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Development of a model to assess masking potential for marine mammals by the use of air guns in Antarctic waters

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Author: Wittekind, D. · Tougaard, J. · Stilz, P. · Dähne, M. · Clark, C.W. · Lucke, K. · Benda-Beckmann, A.M. von · Ainslie, M.A. · Siebert, U.
Publisher: Springer
Place: New York
Source:Popper, A.N.Hawkins, A., The Effects of Noise on Aquatic Life II, 1243-1249
Advances in Experimental Medicine and Biology
Identifier: 530279
doi: doi:10.1007/978-1-4939-2981-8_156
Keywords: Biology · Mysticetes · Pinnipeds · Seismic · Air guns · Antarctica · Frequency modulation · Marine mammals · Masking · Noise pollution · Process development · Sensory nerve conduction · Signal noise ratio · Sound analysis · Sound intensity · Sound propagation modeling · Vocalization · Waveform · Defence Research · Defence, Safety and Security · Observation, Weapon & Protection Systems · AS - Acoustics & Sonar · TS - Technical Sciences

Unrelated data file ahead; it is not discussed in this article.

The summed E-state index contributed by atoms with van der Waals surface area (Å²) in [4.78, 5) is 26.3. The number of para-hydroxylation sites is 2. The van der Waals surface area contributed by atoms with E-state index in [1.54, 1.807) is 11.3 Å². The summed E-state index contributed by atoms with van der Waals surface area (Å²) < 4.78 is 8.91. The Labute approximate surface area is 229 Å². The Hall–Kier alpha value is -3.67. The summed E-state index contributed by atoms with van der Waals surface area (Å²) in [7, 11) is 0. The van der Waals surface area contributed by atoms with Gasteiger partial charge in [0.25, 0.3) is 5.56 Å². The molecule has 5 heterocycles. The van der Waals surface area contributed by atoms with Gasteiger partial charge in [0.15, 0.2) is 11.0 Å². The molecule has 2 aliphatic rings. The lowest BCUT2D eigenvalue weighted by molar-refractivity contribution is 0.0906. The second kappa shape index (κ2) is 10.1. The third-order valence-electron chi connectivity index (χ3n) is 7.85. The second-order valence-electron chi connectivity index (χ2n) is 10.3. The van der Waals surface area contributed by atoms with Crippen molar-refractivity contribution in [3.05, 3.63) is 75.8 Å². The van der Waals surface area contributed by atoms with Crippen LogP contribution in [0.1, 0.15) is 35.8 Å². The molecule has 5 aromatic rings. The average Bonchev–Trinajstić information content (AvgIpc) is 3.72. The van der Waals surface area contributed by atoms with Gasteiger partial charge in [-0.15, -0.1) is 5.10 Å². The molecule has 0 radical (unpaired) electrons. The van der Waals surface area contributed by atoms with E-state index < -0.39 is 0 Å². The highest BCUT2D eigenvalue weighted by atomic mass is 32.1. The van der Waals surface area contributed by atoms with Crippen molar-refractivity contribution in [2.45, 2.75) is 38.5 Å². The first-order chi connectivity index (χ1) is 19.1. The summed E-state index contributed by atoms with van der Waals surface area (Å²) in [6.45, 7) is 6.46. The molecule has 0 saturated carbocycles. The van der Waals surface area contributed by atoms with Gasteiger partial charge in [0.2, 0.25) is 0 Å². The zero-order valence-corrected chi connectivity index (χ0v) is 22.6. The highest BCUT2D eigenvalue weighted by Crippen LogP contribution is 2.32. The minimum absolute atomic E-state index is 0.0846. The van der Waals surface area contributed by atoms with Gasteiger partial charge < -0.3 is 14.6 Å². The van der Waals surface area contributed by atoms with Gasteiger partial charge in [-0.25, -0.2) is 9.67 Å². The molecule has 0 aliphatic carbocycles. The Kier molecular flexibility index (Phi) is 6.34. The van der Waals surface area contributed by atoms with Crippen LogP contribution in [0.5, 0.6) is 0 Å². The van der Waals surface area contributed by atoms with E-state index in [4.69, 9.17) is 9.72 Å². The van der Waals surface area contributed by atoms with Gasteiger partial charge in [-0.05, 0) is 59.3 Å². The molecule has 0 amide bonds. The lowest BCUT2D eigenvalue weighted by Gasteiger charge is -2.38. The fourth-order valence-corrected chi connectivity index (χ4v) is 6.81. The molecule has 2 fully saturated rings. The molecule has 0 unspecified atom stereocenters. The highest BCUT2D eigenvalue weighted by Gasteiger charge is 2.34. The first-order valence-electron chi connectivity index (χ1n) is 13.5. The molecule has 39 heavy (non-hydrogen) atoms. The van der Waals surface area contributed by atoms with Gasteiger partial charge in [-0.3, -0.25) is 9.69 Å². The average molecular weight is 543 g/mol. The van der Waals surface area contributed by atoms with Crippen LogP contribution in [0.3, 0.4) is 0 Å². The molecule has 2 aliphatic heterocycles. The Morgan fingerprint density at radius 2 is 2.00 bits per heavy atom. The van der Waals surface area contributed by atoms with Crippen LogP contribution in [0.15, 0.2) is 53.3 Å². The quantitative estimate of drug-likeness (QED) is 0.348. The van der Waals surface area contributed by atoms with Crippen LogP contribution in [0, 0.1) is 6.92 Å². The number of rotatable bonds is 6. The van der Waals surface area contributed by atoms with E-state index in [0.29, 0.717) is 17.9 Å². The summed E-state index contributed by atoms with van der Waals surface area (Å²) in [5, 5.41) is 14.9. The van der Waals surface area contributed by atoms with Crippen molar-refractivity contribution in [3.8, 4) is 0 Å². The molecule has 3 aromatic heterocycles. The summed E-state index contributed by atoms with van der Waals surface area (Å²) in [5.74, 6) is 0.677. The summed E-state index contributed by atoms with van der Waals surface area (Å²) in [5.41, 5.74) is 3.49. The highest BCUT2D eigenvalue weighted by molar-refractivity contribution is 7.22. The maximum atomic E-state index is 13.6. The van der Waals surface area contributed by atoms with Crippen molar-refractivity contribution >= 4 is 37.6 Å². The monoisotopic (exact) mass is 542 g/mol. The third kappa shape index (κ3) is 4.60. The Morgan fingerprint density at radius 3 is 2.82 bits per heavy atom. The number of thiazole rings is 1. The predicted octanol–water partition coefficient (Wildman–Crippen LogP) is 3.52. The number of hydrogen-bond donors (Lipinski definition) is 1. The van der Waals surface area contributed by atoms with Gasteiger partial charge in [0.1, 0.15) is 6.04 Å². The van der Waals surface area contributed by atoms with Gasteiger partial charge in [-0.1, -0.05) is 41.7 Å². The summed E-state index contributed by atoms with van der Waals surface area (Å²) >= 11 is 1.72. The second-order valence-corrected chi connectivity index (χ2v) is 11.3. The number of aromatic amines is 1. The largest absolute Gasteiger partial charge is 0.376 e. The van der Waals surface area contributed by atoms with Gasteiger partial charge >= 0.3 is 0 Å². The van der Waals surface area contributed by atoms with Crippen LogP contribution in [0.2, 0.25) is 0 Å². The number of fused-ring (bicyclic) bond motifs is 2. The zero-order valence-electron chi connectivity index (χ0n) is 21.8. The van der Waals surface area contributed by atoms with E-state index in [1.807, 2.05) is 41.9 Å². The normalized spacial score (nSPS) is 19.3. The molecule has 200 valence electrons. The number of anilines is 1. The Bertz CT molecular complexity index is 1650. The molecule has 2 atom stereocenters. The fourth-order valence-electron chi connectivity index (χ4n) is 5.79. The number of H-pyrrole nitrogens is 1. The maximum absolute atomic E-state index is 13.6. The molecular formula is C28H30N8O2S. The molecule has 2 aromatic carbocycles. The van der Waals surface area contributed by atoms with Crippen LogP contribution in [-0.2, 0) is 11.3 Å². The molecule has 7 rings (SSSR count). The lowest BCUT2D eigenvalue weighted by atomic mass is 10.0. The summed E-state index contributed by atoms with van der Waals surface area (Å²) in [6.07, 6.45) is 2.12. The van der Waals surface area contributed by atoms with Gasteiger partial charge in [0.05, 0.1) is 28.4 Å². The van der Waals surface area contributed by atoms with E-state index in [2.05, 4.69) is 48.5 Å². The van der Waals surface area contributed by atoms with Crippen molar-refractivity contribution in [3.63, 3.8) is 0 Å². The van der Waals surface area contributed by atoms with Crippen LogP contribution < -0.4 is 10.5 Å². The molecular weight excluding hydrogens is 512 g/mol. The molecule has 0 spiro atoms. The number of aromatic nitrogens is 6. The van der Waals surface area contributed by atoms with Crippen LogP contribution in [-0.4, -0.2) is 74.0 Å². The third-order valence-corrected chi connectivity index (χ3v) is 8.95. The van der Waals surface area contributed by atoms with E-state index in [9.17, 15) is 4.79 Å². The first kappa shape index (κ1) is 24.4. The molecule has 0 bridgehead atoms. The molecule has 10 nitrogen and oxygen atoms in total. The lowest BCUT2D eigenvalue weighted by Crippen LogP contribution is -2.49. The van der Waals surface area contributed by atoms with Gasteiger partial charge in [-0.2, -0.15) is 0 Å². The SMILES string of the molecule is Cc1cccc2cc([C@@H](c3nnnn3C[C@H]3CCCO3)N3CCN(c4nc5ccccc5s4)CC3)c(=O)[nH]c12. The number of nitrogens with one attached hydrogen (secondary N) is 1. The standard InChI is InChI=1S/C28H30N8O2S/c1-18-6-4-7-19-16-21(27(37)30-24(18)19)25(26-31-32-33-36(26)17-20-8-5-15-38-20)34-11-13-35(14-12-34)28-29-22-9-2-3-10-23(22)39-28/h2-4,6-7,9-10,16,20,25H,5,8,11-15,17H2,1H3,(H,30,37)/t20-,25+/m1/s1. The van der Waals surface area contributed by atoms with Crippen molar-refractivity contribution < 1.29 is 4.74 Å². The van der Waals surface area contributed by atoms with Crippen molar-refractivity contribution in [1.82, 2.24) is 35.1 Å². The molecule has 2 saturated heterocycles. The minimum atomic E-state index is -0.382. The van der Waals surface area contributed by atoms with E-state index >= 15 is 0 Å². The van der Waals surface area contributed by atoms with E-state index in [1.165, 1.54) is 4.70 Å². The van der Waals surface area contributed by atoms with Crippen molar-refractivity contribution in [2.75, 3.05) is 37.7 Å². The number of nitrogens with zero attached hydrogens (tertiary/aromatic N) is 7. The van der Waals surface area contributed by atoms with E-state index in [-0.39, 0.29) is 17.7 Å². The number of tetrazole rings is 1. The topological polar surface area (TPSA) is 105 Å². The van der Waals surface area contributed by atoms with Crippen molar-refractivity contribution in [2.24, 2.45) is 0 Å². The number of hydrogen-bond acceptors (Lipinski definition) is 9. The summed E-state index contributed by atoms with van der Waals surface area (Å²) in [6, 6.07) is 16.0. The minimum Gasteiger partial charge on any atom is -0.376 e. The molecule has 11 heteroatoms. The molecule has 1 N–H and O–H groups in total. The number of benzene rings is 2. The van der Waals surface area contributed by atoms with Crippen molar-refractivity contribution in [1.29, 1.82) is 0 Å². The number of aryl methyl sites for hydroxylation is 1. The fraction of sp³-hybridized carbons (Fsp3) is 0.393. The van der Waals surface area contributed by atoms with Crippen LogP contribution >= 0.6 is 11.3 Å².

We estimated the long-range effects of air gun array noise on marine mammal communication ranges in the Southern Ocean. Air gun impulses are subject to significant distortion during propagation, potentially resulting in a quasi- continuous sound. Propagation modeling to estimate the received waveform was conducted. A leaky integrator was used as a hearing model to assess communication masking in three species due to intermittent/continuous air gun sounds. Air gun noise is most probably changing from impulse to continuous noise between 1,000 and 2,000 km from the source, leading to a reduced communication range for, e.g., blue and fin whales up to 2,000 km from the source. © Springer Science+Business Media New York 2016.